Wednesday, December 25, 2013

Adjusting water hardness and pH of a beer mash

I had the opportunity earlier this week to work at my brother-in-law Chris's microbrewery, and it was a blast.  The day before that we had stopped by and he showed me around.  It was amazing to me that they had started from nothing not too long ago (< 1 year), and now they had a row of fermenters, grain mill, and several other pieces of equipment whose names I don't know, but I know what they do from home-brewing experience.  What was exciting for me personally was that a lot of the technology and equipment was familiar to me from grad school!  I studied surface science: how Nickel metal can catalyze chemical reactions.  We used steel chambers under ulta-high vacuum, and so we had lots of pumping systems, cooling systems, pneumatic systems, and the chambers were connected to gases via steel lines.  All of this is present at the brewery as well other equipment.  Anyway, it was great to "see some old friends" as we used to say when we'd see a familiar piece of equipment in a different setting.

The main thing we worked on was investigating the pH (acidity) of the mash.  A general recommendation is that the pH of the mash should be in the range 5.1 to 5.4 but Chris had consistently been measuring it to be 5.7.  Not a huge problem, but in the quest for better beer it seemed like a good idea to figure out what was going on.  We started discussing on the way there.  The city water was reported as being pH 8, and Chris had a pH meter and had made measurements at various locations by sampling the water there and under various conditions.  We decided to do something similar, write it all down, and then try a mini-mash and see if by adding some salts and/or phosphoric acid we get the pH into 5.1 - 5.4 range.

Edit:  pH is important because it affects the enzyme activity during the mash, and the yeast activity during the fermentation:

We made the measurements with digital pH meter, and I timed the measurements so that we could be confident that the reading had stabilized (typically 2-4 minutes).  We also found that stirring the water was important; it made the reading stabilize much faster (it was recommended in the manual for the meter to stir the sample).

Here is what we did:
  • measured back water read ph 8.10
  • Ran calibration on pH meter using standard solution, when finished it read 7.01 as expected
  • Reran back water:  ph 7.43
    • the calibration changed the reading by 0.67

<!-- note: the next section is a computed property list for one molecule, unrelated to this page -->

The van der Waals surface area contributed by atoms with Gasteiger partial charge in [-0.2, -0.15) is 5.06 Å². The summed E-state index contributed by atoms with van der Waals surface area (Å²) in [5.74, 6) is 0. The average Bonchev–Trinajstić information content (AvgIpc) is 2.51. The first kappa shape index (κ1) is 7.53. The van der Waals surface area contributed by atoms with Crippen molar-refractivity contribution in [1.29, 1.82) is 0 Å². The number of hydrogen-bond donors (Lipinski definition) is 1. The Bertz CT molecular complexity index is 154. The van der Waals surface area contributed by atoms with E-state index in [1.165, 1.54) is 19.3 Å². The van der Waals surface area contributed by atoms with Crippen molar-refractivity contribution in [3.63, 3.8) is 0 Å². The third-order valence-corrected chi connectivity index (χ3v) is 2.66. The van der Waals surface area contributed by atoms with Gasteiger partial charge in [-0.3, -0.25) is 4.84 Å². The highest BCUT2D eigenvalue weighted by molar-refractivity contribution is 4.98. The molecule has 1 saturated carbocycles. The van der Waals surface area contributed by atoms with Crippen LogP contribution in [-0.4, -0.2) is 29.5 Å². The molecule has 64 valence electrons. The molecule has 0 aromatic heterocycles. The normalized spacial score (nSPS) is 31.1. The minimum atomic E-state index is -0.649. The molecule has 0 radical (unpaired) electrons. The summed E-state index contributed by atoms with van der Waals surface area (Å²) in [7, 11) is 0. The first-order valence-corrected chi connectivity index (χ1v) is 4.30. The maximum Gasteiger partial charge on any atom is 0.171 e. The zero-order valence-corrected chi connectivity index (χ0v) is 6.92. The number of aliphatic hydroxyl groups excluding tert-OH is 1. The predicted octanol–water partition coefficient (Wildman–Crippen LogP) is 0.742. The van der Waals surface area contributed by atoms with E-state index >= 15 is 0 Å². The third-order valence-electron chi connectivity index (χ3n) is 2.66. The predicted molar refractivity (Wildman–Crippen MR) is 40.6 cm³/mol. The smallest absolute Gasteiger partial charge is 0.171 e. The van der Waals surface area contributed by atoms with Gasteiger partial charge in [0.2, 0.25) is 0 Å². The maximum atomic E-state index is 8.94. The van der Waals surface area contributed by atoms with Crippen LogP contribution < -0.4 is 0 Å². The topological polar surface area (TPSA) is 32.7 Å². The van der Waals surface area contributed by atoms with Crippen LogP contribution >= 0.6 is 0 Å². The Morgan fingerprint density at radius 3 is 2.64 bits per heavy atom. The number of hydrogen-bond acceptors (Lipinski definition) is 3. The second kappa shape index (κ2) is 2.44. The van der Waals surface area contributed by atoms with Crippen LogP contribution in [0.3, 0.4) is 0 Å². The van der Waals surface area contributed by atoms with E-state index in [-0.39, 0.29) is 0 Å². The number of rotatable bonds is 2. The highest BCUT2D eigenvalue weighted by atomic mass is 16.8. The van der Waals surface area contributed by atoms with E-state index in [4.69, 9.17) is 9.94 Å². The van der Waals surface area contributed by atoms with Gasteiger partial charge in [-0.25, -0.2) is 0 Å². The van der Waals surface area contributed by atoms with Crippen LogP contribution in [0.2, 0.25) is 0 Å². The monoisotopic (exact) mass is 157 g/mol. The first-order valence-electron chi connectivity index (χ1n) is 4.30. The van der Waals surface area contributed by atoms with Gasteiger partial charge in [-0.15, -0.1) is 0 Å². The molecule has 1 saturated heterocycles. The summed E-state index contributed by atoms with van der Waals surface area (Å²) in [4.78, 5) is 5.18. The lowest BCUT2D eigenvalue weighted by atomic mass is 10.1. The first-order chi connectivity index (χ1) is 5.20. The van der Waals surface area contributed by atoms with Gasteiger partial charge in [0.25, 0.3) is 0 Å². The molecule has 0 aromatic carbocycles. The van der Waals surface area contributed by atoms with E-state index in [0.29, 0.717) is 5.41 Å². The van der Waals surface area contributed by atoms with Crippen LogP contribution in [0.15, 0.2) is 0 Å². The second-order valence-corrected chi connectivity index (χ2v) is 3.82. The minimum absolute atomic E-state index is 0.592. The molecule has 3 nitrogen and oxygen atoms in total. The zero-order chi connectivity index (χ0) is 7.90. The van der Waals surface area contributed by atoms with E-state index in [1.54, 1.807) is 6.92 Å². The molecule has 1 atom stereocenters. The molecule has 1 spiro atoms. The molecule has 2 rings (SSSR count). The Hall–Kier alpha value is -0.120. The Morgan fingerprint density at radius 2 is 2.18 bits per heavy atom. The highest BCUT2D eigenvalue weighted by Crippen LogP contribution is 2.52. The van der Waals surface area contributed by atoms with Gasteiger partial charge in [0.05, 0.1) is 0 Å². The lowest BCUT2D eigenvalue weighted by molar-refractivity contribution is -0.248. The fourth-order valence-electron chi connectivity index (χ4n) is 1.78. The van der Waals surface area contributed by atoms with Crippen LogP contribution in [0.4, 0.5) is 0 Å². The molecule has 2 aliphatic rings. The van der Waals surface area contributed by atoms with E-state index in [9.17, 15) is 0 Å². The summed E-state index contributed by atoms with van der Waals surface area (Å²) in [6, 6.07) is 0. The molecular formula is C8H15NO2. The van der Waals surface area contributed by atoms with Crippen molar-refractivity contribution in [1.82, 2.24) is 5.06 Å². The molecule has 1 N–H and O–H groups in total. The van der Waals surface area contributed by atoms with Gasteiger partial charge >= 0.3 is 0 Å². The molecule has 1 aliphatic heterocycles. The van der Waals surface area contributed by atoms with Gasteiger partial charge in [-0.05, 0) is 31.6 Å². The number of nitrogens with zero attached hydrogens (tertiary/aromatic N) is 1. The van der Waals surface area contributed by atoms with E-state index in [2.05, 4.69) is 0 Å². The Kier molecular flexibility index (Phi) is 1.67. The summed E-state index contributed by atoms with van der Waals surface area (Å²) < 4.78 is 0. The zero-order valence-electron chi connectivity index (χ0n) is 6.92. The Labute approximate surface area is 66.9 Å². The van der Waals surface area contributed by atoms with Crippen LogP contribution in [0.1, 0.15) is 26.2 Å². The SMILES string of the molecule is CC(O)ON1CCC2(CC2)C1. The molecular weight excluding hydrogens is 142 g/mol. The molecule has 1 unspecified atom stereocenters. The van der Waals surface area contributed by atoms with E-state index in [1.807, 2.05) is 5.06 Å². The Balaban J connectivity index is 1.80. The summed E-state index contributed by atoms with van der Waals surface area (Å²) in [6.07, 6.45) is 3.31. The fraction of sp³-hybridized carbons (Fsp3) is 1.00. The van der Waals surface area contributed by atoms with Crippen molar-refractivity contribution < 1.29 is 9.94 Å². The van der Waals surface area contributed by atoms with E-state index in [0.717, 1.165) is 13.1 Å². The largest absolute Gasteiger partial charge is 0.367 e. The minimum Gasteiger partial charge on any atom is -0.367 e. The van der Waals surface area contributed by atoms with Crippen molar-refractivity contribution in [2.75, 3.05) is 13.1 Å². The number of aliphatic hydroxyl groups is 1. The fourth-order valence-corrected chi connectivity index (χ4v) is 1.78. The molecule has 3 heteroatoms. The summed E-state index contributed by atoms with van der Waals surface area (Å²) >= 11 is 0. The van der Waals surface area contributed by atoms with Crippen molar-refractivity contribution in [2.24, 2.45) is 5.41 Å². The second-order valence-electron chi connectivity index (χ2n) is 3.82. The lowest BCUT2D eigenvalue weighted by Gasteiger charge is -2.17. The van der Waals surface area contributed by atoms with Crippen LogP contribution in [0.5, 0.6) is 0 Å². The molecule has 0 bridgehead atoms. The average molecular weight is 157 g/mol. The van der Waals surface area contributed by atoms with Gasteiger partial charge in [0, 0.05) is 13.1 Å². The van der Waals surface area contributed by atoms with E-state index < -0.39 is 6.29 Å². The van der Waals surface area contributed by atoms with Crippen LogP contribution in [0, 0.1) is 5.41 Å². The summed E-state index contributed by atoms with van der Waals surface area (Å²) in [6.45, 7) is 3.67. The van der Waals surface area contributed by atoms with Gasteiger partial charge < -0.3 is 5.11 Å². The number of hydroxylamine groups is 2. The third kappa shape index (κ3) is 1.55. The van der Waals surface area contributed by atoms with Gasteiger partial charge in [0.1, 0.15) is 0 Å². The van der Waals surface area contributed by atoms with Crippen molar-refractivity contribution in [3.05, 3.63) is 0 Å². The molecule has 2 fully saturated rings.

• Run front water:  7.80
    • this is the water as close as possible to where it comes from the city - close the reported value of pH 8
  • Run brew house water: 6.58
  • hot liquor tank water, heated to ~75 C, then allowed to cooled to ~45 C:  7.90
    • we measured it at ~45 C because the highest operating temperature that the meter is rated for is 50 C
  • we wondered if temperature was affecting the readings, so we measured the calibration solution at ~35 C:  6.90
    • expect 6.98, so this is only a minor discrepancy
  • Hot liquor tank water, cold:  7.75
  • Brew house water, 2nd run:  6.64
    • consistent with initial run
  • Cold liquor tank water:  7.75
We decided to go ahead and try the mash, but we would add calcium sulphate (CaSO4) and see if it would adjust the pH. Brewers use CaSO4 to adjust the water hardness.  

Edit:  The calcium ion concentration, like pH, affects enzyme activity and yeast activity:

The recommended water hardness is "200 ppm" or 200 parts per million, which is a concentration of 200 mg per Liter (mg / L) of calcium carbonate (CaCO3).  The city water report stated that the hardness was 54 ppm, so we needed to get our concentration up by ~150 ppm = 150 mg / L.  Our test mash would be done in 10 L of water. We estimated the amount of CaSO4 we needed using:
150 mg / L * 10 L = 1500 mg = 1.5 g

The smallest unit on the scale we had was 1 g, so I ended up weighing out 24 g, and then dividing that in half several times until I was at what might have been roughly in the same ballpark as 1.5 g.  We put the mash together (10 L hot water, 4.5 kg grain, 1.5 g CaSO4), mixed it up, let it sit a bit, and then took a sample.  We let the sample cool, and when it was at ~45 C we measured the pH:  5.4!  Success!

I should have corrected for the relative molecular weights CaSO4 (136 g/mol) and CaCO3 (100 g/mol)  We should have used:
1.5 g CaCO3 * (136 g/mol CaSO4) / (100 g/mol CaCO3) = 2 g

But this is well within the error of the scale I used to measure out the CaSO4.

Another thought that occurred to me is that a pH range of 5.1 to 5.4 is not necessarily right, but if you want to use others' guidance, you need to follow their instructions - in this case, that includes adding CaSO4 as a water hardening agent.

Why does it work?  There might be some kind of base (weak) present in the water (pH of 8, so yeah) and the CaSO4 reacts to neutralize it via the reaction:
Ca(2+) + 2OH-   --->  Ca(OH)2

Here are the pKa's of the relevant compounds: 
CaSO4 ~10.4
CaSO4 . 2H2O ~ 7.3
CaCO3 ~ 9

I'm not sure if we have the dihydrate or the anhydrous form of CaSO4, I suspect the dihydrate because we're not doing any special handling to keep water out.  So I probably should have used a MW of 172 g/mol, which would have further adjusted the amount of CaSO4 to 2.6 g


  1. Zwick hardness testing machines and instruments cover all the principal test methods for hardness testing on metals, plastics and rubber. Link:

  2. Hi Jorg

    Do they measure water hardness?